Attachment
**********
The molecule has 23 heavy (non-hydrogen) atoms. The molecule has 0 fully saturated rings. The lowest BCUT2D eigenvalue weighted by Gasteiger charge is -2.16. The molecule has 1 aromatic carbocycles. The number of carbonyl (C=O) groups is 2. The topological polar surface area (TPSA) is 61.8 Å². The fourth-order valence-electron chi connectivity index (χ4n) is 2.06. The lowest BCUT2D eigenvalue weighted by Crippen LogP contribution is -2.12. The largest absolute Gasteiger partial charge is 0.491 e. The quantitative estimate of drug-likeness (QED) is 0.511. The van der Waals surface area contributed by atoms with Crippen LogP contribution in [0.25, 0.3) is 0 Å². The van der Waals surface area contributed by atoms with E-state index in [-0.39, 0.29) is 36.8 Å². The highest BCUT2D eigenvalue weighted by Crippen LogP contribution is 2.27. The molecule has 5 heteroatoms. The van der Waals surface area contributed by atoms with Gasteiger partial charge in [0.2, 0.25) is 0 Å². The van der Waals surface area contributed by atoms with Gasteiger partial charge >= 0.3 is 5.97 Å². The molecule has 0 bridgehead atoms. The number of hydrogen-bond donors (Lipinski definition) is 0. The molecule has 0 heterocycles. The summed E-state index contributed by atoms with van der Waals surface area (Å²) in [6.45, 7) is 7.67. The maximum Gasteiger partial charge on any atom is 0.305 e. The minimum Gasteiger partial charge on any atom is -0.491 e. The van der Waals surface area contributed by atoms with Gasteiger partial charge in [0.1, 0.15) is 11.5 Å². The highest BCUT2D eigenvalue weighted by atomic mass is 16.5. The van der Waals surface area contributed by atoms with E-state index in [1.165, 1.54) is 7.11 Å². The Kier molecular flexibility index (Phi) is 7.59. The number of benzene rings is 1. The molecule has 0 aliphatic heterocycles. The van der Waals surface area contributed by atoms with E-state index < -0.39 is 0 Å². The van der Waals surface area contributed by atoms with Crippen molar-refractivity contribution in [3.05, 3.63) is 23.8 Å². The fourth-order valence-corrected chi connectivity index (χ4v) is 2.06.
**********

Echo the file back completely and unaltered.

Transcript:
The molecule has 23 heavy (non-hydrogen) atoms. The molecule has 0 fully saturated rings. The lowest BCUT2D eigenvalue weighted by Gasteiger charge is -2.16. The molecule has 1 aromatic carbocycles. The number of carbonyl (C=O) groups is 2. The topological polar surface area (TPSA) is 61.8 Å². The fourth-order valence-electron chi connectivity index (χ4n) is 2.06. The lowest BCUT2D eigenvalue weighted by Crippen LogP contribution is -2.12. The largest absolute Gasteiger partial charge is 0.491 e. The quantitative estimate of drug-likeness (QED) is 0.511. The van der Waals surface area contributed by atoms with Crippen LogP contribution in [0.25, 0.3) is 0 Å². The van der Waals surface area contributed by atoms with E-state index in [-0.39, 0.29) is 36.8 Å². The highest BCUT2D eigenvalue weighted by Crippen LogP contribution is 2.27. The molecule has 5 heteroatoms. The van der Waals surface area contributed by atoms with Gasteiger partial charge in [0.2, 0.25) is 0 Å². The van der Waals surface area contributed by atoms with Gasteiger partial charge >= 0.3 is 5.97 Å². The molecule has 0 bridgehead atoms. The number of hydrogen-bond donors (Lipinski definition) is 0. The molecule has 0 heterocycles. The summed E-state index contributed by atoms with van der Waals surface area (Å²) in [6.45, 7) is 7.67. The maximum Gasteiger partial charge on any atom is 0.305 e. The minimum Gasteiger partial charge on any atom is -0.491 e. The van der Waals surface area contributed by atoms with Gasteiger partial charge in [0.1, 0.15) is 11.5 Å². The highest BCUT2D eigenvalue weighted by atomic mass is 16.5. The van der Waals surface area contributed by atoms with E-state index in [1.165, 1.54) is 7.11 Å². The Kier molecular flexibility index (Phi) is 7.59. The number of benzene rings is 1. The molecule has 0 aliphatic heterocycles. The van der Waals surface area contributed by atoms with E-state index < -0.39 is 0 Å². The van der Waals surface area contributed by atoms with Crippen molar-refractivity contribution in [3.05, 3.63) is 23.8 Å². The fourth-order valence-corrected chi connectivity index (χ4v) is 2.06.